OPELIKA, Ala. (AP) -- Former Auburn defensive back Mike McNeil was sentenced to serve at least three years in prison Monday after pleading guilty to first-degree robbery for an incident his attorney characterized as "possibly a prank."
Lee County Circuit Judge Christopher Hughes accepted McNeil's plea deal Monday as his trial was set to begin. Under the deal, McNeil received a 15-year split sentence: He must serve three years, plus three years of supervised probation, and pay $2,000 in restitution. If he violates any terms, the judge could sentence him to the remainder of the 15 years.
McNeil, 24, and three teammates from the Tigers' 2010 national championship team were charged with armed robbery and dismissed from the team in March 2011. Antonio Goodwin is serving a 15-year sentence while Dakota Mosley and Shaun Kitchens are awaiting trial.
The judge accepted a "best-interest" plea where McNeil didn't have to admit guilt. McNeil responded "Yes, sir" when Hughes asked if he believed prosecutors had enough evidence to produce a guilty plea.
McNeil's attorney, Ben Hand, said there was some evidence the alleged robbery at a mobile home was a prank that went awry.
"If you look back at Mike's history, he has a real good history," Hand said. "He worked with Fellowship of Christian Athletes, did a lot of good things. Worked with children in a hospital, always had a good reputation. And what could be portrayed as possibly a prank ended up very bad.
"He was distressed about it. Any time you're facing going to prison, that's tough. But he understood what the law was and understood what could have happened."
Witnesses at Goodwin's trial had testified that McNeil had a gun in the robbery at a mobile home. Hand said information could have come out at trial to support the contention that it was a prank. He said "everybody seemed to know everybody" at the home, but some people were present that they didn't realize would be there.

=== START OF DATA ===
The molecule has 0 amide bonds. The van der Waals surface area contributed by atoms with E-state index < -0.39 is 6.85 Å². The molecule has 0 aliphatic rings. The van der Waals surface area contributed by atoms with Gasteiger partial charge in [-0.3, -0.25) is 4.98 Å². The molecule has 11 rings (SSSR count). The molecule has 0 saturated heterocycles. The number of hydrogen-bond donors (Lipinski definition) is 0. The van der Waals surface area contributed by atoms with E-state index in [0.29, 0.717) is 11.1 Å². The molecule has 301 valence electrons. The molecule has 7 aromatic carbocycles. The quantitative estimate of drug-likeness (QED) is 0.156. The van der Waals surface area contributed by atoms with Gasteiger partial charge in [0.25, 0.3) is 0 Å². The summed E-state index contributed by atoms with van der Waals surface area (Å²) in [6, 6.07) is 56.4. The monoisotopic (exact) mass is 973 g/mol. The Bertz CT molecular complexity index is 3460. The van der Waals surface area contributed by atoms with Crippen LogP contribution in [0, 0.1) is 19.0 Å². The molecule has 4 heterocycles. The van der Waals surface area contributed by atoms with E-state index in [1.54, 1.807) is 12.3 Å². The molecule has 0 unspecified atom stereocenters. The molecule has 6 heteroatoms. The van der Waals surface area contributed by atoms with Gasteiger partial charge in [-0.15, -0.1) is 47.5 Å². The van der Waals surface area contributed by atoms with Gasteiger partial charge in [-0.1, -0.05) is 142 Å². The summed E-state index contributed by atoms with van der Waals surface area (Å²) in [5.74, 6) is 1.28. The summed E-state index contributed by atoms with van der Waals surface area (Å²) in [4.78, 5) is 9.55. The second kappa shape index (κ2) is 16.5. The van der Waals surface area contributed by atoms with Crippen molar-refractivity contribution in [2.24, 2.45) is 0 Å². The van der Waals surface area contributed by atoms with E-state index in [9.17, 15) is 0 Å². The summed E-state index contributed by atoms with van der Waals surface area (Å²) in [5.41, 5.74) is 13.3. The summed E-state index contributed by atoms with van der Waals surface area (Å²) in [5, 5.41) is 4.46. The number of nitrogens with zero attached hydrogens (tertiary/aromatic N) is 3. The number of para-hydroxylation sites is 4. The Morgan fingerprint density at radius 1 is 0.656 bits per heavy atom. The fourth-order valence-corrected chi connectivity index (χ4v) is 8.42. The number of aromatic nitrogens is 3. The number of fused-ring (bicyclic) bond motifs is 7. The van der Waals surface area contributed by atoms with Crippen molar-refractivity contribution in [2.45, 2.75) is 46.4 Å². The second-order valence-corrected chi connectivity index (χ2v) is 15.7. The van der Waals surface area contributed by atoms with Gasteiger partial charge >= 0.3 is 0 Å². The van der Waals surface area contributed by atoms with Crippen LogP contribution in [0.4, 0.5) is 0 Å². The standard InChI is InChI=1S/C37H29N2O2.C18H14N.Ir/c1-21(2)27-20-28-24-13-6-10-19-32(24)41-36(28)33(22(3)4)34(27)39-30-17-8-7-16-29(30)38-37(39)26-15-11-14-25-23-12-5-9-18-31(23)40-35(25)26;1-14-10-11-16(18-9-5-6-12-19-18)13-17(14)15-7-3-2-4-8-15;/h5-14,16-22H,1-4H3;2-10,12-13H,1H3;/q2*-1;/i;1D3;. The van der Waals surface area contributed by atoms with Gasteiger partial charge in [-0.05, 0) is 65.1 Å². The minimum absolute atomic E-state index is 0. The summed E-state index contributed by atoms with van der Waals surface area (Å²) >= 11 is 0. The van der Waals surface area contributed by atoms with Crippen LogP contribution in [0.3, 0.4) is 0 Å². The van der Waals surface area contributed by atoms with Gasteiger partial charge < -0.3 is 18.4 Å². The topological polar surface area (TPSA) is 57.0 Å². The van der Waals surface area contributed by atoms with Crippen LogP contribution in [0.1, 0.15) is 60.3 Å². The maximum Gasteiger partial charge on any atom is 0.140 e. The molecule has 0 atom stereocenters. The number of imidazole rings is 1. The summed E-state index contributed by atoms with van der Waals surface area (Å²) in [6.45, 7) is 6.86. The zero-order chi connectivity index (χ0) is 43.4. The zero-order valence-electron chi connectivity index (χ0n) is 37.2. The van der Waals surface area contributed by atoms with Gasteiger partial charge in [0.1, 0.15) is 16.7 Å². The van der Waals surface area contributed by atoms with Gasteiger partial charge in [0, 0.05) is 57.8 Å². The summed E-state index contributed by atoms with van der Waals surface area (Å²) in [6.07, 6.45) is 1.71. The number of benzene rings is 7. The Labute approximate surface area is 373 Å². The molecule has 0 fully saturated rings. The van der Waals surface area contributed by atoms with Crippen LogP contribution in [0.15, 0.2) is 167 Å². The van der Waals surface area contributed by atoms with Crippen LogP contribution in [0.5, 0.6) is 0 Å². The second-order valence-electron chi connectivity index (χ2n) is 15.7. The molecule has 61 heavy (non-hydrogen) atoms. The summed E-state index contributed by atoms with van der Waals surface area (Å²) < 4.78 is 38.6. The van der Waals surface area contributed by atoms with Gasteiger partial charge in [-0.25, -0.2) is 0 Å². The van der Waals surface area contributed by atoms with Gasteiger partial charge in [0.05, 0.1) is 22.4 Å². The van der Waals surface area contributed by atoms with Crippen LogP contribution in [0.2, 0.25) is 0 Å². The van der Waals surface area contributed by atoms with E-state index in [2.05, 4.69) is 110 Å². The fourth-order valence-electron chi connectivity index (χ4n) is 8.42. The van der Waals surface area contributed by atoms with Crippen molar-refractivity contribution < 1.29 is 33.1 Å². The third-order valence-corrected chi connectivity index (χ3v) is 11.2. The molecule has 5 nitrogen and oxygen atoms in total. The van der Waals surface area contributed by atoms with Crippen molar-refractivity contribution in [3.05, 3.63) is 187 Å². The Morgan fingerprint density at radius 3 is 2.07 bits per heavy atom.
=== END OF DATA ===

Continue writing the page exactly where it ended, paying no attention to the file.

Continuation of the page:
"He was taken over there by these other guys," Hand said. "Somebody else was driving. He didn't know what was going to happen and when the other guys went into the trailer and he went in to get them out, it all went bad from there as far as leaving, and (there was) a set of facts that were difficult to prove otherwise."
McNeil, who wore a gray suit and a short haircut after appearing in court Friday with dreadlocks, nodded to family members while he was led out of the courtroom in handcuffs. Prosecutors agreed not to pursue other charges against McNeil, who was initially charged with five counts of first-degree robbery.
The plea also requires him to "testify truthfully" against other defendants in the case if called as a witness. If convicted, McNeil could have served at least 20 years.
Lee County District Attorney Robbie Treese declined to comment, citing the pending cases.
McNeil was a starting safety who had 14 tackles in Auburn's win over Oregon in the BCS championship game in January 2011.
Hand said he and McNeil met for "hours" Sunday with retired federal judge U.W. Clemon, who agreed that the player should accept the plea. McNeil visited with his young daughter after that.
"He went to see her last night, spent some time with her and told her he'd see her in 3 years," Hand said.
McNeil made headlines last week when he raised allegations that a failing grade was changed before the 2010 season and that he received about $400 from then-assistant coach Will Muschamp after a practice. Muschamp, now Florida's head coach, has denied making the payment through a spokesman.
Auburn officials have said McNeil's grade was changed because absences that affected his grade were medically excused.